The results presented so far suggest that the increase in the supply of legal abortions affected the use of temporary modern contraceptive methods, but its effect on new sterilizations is less clear. One plausible explanation for reductions in the cost of abortion to affect temporary contraception but not sterilization can be understood by returning to our conceptual framework presented earlier. Rearranging Inequality (1) dividing each side by 1 – pf and allowing for more than one type of contraceptive method denoted by m, woman i will choose the contraceptive method with the lowest perceived ratio of cost to success rate (cimc / 1 − pfm) as long as the value of this ratio is less than min(cia, ciu). If changes in abortion supply affect the decisions of only those women for whom the perceived ratio of cost to success (cic/1 − pf) is higher for sterilization than for temporary methods, the relevant tradeoff is between temporary methods and no contraception. This could be the case if women who face a high cost of having an abortion regardless of whether it is legally and safely provided—because of moral considerations or high transport costs, for example—were also more likely to have a lower perceived cost-to-success rate of sterilization relative to temporary methods. If this were the case, then legal abortion centers would not decrease cia sufficiently to affect the contraception choice of women who would choose sterilization over temporary methods.
Although scholars have written extensively about the relationship between the use of modern contraceptives and abortion and have generally reported an inverse relationship between the two, a causal relationship has been difficult to isolate. A key difficulty is the fact that reproductive health programs often alter many aspects of service delivery simultaneously—expanding the reproductive health workforce, bundling new contraception and abortion services, and improving the quality of health services generally. Even the famous Matlab Family Planning Experiment integrated the provision of modern contraceptives with the provision of both abortion services (menstrual regulation) and antenatal and child health services, making it difficult to isolate the effect of contraceptive supply.
This study analyzes the relationship between contraceptive use and abortion during the rapid scale-up of legal abortion services across Nepal—a “natural experiment” in which abortion services were not accompanied by changes in contraceptive supply or other potentially confounding health policy changes. Using four DHS survey waves (two before and two after legalization) and an official census of all legal abortion centers, we find that each legal abortion center in a woman’s (couple’s) district of residence was associated with a 2.6 % reduction in the odds of using any contraceptive. For the mean number of centers per district in the post-legalization period (four), our estimates imply that Nepal’s expansion of abortion supply was associated with a 2 percentage point decline in the use of contraceptives—a 6 % decrease relative to the pre-legalization mean.34 This decline in contraceptive use occurs among modern (but not traditional) methods and is driven most robustly by changes in the use of reversible modern methods (primarily injections and, to a lesser extent, condoms and the pill). Our direct assessments of the parallel trends assumption underlying our difference-in-difference study design also strengthens the interpretation that our estimates provide evidence of true substitution between use of modern contraceptives and abortion.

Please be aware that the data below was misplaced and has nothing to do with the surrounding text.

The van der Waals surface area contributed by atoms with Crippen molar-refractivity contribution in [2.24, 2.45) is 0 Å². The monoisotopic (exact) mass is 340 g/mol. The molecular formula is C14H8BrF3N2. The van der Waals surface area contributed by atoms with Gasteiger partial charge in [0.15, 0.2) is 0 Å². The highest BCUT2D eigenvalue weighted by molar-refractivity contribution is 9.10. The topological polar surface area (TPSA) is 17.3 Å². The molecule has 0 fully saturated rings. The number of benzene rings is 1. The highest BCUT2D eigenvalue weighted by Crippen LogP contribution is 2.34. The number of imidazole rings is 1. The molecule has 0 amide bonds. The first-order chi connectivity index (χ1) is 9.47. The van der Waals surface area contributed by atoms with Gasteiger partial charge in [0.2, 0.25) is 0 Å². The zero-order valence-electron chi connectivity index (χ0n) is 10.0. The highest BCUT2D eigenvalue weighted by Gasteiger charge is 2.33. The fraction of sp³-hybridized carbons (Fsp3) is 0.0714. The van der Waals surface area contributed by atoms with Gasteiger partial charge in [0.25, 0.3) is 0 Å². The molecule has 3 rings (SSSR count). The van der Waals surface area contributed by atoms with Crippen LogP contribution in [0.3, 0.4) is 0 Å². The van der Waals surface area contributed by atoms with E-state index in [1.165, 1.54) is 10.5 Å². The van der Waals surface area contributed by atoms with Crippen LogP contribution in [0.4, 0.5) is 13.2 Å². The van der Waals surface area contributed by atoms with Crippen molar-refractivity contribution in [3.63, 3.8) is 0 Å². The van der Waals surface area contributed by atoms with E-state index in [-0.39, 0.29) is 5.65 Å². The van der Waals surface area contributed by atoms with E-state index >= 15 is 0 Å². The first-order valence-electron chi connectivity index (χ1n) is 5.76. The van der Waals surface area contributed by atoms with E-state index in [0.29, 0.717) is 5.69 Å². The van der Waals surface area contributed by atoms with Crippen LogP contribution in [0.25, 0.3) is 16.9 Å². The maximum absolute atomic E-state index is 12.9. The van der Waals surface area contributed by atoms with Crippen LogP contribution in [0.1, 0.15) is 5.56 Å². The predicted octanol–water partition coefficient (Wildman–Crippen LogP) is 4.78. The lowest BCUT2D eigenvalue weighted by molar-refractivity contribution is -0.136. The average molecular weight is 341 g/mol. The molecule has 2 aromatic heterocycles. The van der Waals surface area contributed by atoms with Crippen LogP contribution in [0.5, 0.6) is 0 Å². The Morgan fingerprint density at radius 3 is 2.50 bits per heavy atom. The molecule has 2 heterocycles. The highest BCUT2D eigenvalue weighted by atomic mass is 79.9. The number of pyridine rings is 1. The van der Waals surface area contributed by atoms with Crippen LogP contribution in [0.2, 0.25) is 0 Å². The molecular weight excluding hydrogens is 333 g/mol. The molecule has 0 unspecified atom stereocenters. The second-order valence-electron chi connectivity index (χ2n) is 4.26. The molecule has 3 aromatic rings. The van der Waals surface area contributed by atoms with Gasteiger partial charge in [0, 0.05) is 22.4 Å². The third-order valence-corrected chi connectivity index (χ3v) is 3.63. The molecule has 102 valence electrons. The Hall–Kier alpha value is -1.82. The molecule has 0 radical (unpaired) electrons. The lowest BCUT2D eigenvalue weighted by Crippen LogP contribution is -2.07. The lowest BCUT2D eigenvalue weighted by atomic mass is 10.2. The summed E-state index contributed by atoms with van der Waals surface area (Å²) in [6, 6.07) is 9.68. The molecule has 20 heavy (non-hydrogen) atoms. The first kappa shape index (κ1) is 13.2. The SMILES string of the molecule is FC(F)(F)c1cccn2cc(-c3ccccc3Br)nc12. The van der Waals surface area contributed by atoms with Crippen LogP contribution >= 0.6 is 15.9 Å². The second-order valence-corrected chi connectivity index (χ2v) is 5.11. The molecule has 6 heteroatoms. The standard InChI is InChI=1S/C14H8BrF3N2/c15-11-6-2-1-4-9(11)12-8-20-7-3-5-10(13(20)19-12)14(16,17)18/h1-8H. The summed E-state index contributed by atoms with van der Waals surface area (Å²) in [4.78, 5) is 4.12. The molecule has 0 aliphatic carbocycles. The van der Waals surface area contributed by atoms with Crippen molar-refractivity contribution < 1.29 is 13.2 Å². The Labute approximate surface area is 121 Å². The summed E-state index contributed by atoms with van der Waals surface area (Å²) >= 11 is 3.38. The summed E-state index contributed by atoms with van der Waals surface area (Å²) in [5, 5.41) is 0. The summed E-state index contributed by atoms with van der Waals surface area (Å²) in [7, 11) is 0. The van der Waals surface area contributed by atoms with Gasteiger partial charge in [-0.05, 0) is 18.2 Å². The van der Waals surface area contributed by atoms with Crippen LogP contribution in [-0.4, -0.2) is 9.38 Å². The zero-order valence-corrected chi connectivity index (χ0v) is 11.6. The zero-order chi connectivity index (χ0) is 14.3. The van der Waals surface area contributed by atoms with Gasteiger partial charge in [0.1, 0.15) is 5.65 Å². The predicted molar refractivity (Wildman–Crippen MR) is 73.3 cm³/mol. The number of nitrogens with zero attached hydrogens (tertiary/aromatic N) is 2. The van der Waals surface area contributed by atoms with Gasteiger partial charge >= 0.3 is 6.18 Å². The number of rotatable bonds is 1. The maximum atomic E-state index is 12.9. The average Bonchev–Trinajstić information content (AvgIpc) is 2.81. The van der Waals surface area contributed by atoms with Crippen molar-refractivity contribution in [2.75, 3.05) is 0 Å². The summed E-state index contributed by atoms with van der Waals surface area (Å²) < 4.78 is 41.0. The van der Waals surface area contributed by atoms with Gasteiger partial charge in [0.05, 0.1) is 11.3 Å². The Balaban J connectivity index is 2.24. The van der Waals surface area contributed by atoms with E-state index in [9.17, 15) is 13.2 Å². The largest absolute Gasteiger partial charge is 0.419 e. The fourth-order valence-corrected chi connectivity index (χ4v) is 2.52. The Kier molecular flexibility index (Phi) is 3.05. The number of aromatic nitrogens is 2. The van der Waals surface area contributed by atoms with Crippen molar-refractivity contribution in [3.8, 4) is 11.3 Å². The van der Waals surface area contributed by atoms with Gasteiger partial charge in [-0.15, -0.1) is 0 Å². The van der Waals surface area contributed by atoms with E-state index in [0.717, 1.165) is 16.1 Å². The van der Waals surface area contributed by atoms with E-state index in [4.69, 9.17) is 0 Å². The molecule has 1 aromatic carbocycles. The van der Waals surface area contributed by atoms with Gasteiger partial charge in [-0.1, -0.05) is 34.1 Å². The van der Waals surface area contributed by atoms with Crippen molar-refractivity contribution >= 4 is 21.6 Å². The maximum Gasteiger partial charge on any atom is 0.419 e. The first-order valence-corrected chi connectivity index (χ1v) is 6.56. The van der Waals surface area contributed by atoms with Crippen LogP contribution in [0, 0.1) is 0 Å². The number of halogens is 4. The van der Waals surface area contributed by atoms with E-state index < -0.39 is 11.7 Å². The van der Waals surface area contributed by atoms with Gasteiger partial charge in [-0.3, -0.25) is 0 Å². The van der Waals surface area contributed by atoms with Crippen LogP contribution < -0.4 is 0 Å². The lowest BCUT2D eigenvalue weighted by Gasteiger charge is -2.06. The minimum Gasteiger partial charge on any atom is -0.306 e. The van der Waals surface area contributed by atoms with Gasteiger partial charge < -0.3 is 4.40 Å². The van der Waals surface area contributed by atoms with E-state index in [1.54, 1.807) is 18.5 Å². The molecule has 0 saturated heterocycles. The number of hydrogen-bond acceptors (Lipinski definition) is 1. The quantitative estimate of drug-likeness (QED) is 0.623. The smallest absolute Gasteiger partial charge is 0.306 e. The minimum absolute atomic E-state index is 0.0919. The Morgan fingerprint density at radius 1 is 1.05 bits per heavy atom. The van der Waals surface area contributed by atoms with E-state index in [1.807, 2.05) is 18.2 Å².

We emphasize two important policy implications of our findings. First, policies aiming to reduce the full cost of abortion (e.g., financial, social, psychological) should be accompanied by measures to reduce the full cost of contraceptive use (broadly defined to include social and psychological costs) if policymakers wish to avoid substitution from contraception to abortion. Second, in demonstrating a tradeoff between contraception and abortion, our findings also suggest that reductions in the cost of contraception may reduce the incidence of abortion.
We thank the Center for Research on Environmental Health and Population Activities for their assistance in collecting Comprehensive Abortion Care Center Data and to the Family Health Division of the Ministry of Health and Population of Nepal for granting access to Technical Committee for Implementation of Comprehensive Abortion Care records. We also thank five anonymous referees for their useful suggestions. Christine Valente gratefully acknowledges funding from ESRC Grant No. RES-000-22-3740.
Because we study married women in a patriarchal society, the choice of contraception is likely to be the result of intrahousehold bargaining. We do not theoretically or empirically distinguish individual preferences from the choices that result from this bargaining process. However, our reduced-form estimates isolate important—and policy-relevant—parameters of interest. Recognizing this point, we refer to contraceptive decisions as women’s decisions for simplicity throughout the article.
A separate strand of economic theory, which studies the response of risk-taking behavior to perceived changes in the consequences of a bad outcome (e.g., increased automobile safety, availability of treatment for a medical condition), suggests an additional mechanism through which women who do not want to become pregnant may reduce contraceptive use when access to abortion improves. Indeed, evidence suggests that reducing the cost of a bad outcome may increase risk-taking in other health areas. Examples are Peltzman (1975) on the effect of automobile safety on dangerous driving, Dilley et al. (1997) on HIV treatment and risk-taking among men who have sex with men, and Peltzman (2011) on the effect of medical breakthroughs (e.g., new treatments for heart disease) on offsetting behavior (e.g., obesity).